For his second landing on September 11, 1928 he was westbound from New York to Los Angeles, CA competing in the Class B transcontinental event in conjunction with the1928 National Air Races. He flew Waco NX5533 (S/N A-7, manufactured in 1928). He placed third (24:31:08) behind the winner John Livingston (22:56:59) in Waco NX7527.

Below, courtesy of Andy Heins, we see the Waco with John Wood. He sports a blazer, bowtie and knickers.

John P. Wood and Waco 5533 (Source: Heins)
John P. Wood and Waco 5533

The location of this image is unknown. Can anyone identifiy the place, or the automobile? Here, from the Web, is another image of Wood and his winning Waco. Blazer, bowtie and knickers are evident again in that photograph.

His third landing was on September 22, 1928. Wood arrived late in the afternoon and remained overnight at Tucson, departing the next morning at 6 AM eastbound for Wausau, WI, his home base. He noted in the Remarks column of the Register, "return from races".

Below, two images from author Terry Bowden. This first image, taken during the Gardner Race, East St. Louis, IL, May 30, 1929, appeared in his article at the link (p. 225). This closeup cockpit view is from the Parks College Archives, Henry Schnittger Collection.  The Airplane is a modified ATO "Clipped" Taperwing Waco NR736E (not a Register airplane). The device above his head is identified as being, "...some sort of closable windscreen."

The caption on the image "Fargo to St. Louis" is referring to one of 5 preliminary qualifying races held the day before as a prerequisite to the Gardner.  He placed 4th in the "final" which was held from East St. Louis to a pylon at the Indianapolis 500 racetrack in Indianapolis and return to Parks Field in East St. Louis.  This happened on Memorial Day, the same day as the Indy 500 race, but author Bowden can find no reference in Indy 500 history that mentions the Gardner airplanes flying overhead.

John Wood, May 1929 (Source: Bowden)
John Wood, May 1929

Image, below, was also taken at the May 1929 Gardner Race. It is a print provided to Mr. Bowden by Drina Welch-Abel with the credit "Photo by Fred O'Kobernuss via Larry Ladd".  This is the same airplane with the Gardner Race number 4 on the side. We wonder what he had in his pocket.

John Wood, May 1929 (Source: Bowden)
John Wood, May 1929

Alas, after the Gardner Race, Wood had about 90 days remaining in his life.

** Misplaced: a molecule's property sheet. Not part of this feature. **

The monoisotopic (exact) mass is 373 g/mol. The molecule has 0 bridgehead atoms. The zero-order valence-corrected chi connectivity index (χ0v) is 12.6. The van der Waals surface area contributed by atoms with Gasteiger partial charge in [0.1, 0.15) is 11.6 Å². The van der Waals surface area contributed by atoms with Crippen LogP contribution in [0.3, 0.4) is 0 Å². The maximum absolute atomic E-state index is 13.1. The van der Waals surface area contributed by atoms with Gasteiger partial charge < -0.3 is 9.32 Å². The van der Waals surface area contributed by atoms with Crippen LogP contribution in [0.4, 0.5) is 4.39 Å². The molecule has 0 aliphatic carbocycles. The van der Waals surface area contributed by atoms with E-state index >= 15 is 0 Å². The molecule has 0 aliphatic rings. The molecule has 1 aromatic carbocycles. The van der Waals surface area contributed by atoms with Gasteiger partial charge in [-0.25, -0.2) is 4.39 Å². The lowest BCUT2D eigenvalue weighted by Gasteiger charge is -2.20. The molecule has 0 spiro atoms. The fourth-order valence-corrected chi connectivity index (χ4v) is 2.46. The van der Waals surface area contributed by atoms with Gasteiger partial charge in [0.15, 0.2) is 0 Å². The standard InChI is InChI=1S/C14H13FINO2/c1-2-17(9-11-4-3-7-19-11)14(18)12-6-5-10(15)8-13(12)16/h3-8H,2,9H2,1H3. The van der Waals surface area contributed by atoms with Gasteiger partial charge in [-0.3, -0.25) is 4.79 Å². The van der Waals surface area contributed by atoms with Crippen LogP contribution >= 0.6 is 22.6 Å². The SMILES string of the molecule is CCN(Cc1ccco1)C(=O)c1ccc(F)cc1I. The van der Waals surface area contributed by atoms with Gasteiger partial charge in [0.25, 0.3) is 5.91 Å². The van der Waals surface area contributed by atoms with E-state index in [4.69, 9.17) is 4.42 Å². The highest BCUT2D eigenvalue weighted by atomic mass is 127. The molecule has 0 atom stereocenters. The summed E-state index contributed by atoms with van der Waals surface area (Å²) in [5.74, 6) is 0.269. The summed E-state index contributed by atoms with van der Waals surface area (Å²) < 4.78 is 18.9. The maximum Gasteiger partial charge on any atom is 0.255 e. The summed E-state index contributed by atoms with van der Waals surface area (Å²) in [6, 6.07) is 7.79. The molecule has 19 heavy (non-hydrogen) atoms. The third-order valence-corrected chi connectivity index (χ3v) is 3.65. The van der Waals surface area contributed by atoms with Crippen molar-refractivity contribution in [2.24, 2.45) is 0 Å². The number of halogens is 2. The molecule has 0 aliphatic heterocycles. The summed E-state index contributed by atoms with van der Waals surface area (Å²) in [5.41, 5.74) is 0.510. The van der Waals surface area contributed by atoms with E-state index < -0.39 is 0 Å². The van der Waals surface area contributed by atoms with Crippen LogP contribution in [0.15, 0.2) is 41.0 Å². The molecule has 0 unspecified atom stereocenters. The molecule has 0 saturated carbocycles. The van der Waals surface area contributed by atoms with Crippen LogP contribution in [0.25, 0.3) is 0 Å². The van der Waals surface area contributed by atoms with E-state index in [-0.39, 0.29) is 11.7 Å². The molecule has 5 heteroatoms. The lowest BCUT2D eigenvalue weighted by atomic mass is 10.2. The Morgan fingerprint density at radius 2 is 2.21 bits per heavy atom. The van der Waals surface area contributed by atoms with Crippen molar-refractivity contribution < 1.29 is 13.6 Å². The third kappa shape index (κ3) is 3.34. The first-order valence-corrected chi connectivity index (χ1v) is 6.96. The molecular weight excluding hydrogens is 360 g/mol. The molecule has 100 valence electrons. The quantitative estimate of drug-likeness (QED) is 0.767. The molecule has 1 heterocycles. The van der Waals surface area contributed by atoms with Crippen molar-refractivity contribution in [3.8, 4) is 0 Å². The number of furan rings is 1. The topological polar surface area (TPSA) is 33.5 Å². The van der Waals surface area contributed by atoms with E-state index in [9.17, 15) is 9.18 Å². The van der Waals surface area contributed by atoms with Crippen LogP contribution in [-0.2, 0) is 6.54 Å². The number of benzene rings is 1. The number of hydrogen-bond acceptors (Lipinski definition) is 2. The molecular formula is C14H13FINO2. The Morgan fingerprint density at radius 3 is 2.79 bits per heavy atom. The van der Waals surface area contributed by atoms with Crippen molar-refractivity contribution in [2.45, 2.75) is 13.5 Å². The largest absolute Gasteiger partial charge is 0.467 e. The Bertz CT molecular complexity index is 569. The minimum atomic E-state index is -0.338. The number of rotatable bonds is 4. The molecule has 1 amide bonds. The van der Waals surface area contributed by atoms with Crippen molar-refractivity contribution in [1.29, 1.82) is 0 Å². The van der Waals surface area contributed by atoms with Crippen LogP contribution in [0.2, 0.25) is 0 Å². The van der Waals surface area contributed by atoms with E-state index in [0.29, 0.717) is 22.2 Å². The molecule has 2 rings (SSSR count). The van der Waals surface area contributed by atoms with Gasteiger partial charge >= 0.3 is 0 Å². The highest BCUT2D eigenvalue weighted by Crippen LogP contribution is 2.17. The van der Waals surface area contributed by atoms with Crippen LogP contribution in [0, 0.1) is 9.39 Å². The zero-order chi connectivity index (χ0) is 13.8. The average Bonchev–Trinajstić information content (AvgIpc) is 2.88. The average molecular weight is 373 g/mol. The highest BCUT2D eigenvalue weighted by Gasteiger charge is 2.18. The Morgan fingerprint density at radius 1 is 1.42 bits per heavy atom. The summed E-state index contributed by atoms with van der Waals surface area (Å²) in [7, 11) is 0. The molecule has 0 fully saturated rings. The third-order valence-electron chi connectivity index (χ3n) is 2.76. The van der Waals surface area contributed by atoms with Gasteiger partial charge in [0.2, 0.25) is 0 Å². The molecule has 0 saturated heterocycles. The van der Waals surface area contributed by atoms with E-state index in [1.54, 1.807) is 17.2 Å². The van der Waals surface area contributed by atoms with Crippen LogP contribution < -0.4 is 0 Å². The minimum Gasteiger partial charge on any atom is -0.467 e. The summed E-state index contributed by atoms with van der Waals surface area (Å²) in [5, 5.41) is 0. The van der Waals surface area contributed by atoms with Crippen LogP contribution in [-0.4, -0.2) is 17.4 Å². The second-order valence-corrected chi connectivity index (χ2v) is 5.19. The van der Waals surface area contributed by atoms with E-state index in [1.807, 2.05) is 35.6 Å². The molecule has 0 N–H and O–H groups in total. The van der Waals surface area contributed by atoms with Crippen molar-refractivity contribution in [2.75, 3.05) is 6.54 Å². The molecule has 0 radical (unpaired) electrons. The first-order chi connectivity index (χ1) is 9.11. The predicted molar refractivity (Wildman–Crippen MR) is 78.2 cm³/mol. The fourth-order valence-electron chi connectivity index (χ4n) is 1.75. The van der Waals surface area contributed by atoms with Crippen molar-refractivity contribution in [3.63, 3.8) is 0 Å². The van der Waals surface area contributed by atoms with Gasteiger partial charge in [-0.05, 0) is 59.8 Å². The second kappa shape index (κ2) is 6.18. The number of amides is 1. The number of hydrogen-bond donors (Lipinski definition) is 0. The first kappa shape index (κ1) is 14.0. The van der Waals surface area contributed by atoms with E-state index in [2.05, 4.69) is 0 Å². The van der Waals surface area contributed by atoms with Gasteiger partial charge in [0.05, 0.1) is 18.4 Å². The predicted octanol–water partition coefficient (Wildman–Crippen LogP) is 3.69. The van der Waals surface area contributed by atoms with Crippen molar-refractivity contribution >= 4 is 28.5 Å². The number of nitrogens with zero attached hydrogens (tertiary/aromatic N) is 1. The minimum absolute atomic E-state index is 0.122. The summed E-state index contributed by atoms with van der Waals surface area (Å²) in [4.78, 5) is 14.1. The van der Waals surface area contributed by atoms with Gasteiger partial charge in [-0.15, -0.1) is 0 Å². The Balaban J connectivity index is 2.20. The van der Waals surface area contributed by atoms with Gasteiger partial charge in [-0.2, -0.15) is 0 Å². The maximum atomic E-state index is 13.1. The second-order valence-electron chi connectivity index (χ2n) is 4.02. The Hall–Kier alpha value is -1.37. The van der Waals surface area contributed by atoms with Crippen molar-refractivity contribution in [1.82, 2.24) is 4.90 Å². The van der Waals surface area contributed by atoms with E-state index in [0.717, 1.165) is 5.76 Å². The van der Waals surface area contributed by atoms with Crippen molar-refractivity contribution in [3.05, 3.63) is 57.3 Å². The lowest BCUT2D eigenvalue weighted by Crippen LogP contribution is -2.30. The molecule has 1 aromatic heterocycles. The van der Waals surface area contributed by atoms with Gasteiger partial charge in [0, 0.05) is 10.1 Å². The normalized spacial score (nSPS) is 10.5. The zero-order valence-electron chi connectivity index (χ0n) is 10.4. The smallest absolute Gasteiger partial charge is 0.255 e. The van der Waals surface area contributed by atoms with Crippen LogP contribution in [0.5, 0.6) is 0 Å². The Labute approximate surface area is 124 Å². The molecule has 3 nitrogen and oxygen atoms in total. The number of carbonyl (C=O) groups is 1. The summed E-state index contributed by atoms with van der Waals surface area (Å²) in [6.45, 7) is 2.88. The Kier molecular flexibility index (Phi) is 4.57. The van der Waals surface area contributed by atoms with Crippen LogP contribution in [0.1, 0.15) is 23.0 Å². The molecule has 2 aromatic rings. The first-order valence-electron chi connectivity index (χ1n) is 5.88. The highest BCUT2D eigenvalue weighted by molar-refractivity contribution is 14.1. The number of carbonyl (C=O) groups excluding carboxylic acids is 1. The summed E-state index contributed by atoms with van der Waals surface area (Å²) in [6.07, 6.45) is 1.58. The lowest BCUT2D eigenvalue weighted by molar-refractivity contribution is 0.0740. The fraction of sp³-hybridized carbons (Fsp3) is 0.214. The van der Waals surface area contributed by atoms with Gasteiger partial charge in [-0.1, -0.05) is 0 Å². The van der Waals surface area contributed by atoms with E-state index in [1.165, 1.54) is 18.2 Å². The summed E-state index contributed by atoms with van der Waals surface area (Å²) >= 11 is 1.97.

John P. Wood, Obituary, September, 1929 (Source: Jenkins)
John P. Wood, Obituary, September, 1929 (Source: Jenkins)

A few months later, his racing successes were tested again as he competed in the 1929 trans-continental National Air Races from Los Angeles, CA to Cleveland, OH. Intimations of his results are in the headline of the image at left from the New York Sun of Tuesday, September 3, 1929, exhibited at the top of this page.

After being forced to restart their race due to fuel problems, Wood and his mechanic, Ward Miller, disappeared soon after the beginning of their second attempt eastward. The New York American of Wednesday, September 4, 1929 solved the disappearance.

Ward Miller was found by a prospector in a daze wandering alone in the desert near Needles, CA. All he was able to remember was an explosion which hurled him from the roaring airplane and that he then lapsed into unconsciousness just as he pulled the ripcord on his parachute.

When he regained his senses, Miller said, he found himself prostrate in the desert. He saw bits of the wing of the airplane, but could not find pilot Wood or the airplane, NC859E (S/N 67), a Lockheed Vega (not listed in the Register). Parties on foot, horseback and automobile were dispatched from Needles to search for Wood. It was hypothesized the airplane could have been struck by lightning, as a severe storm raged the morning of their flight.

The New York Times of Sunday the 5th reports on the end of the search. The Lockheed with Wood aboard was found by an airplane flown by Register pilots E. Burrill Smith and Bobby Loutt. They were probably in an Alexander Eaglerock airplane, as that is the preferred mount of Smith. They found the airplane and landed near the wreckage on the desert floor.

They found Wood's body directly behind the engine. The airplane had not burned, but a wing was gone. The Times states, "Smith and Loutt expressed the belief that Wood had driven his machine into the heavy electrical storm that struck the district Monday. Apparently, they said, the ripping crosswinds unbalanced the ship and when the wing exploded, threw it into a tail spin. Helpless, the plane probably dropped crazily to earth and was demolished. There were indications the motor had been running when the ship struck."

At right, his obituary from an unidentified Kentucky newspaper, dated September 9th. Register pilot Loutt accompanied Wood's body from California to Kentucky. John's mother's family was from Louisa, KY, that's why his funeral and interment was held there.  Wood was unmarried.


Dossier 2.1.180

UPLOADED: 01/31/08 REVISED: 02/25/08, 04/16/08, 12/19/09, 03/11/10

The Register

Images on this page are courtesy of Andy Heins and Terry Bowden (please see the links in the center column).

If you have other images or information you'd like to share, please use this FORM to contact me.